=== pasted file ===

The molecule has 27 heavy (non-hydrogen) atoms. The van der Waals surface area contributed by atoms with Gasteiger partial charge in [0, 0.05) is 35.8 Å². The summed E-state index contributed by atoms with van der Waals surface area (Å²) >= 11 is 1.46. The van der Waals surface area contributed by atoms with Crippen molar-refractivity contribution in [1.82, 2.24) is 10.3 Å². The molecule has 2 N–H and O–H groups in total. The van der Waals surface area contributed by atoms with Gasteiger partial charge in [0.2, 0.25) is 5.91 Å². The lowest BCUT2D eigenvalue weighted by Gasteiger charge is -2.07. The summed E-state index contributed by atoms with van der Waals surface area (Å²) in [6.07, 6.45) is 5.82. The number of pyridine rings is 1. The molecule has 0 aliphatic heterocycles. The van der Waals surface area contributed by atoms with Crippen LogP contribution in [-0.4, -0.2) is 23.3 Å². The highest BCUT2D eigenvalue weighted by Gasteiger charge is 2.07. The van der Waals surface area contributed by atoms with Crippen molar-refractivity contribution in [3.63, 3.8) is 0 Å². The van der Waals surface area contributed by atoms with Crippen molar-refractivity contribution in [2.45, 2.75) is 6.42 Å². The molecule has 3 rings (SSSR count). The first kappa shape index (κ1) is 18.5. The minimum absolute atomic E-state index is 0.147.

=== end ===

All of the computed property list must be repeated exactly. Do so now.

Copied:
The molecule has 27 heavy (non-hydrogen) atoms. The van der Waals surface area contributed by atoms with Gasteiger partial charge in [0, 0.05) is 35.8 Å². The summed E-state index contributed by atoms with van der Waals surface area (Å²) >= 11 is 1.46. The van der Waals surface area contributed by atoms with Crippen molar-refractivity contribution in [1.82, 2.24) is 10.3 Å². The molecule has 2 N–H and O–H groups in total. The van der Waals surface area contributed by atoms with Gasteiger partial charge in [0.2, 0.25) is 5.91 Å². The lowest BCUT2D eigenvalue weighted by Gasteiger charge is -2.07. The summed E-state index contributed by atoms with van der Waals surface area (Å²) in [6.07, 6.45) is 5.82. The number of pyridine rings is 1. The molecule has 0 aliphatic heterocycles. The van der Waals surface area contributed by atoms with Crippen LogP contribution in [-0.4, -0.2) is 23.3 Å². The highest BCUT2D eigenvalue weighted by Gasteiger charge is 2.07. The van der Waals surface area contributed by atoms with Crippen molar-refractivity contribution in [3.63, 3.8) is 0 Å². The van der Waals surface area contributed by atoms with Crippen molar-refractivity contribution in [2.45, 2.75) is 6.42 Å². The molecule has 3 rings (SSSR count). The first kappa shape index (κ1) is 18.5. The minimum absolute atomic E-state index is 0.147.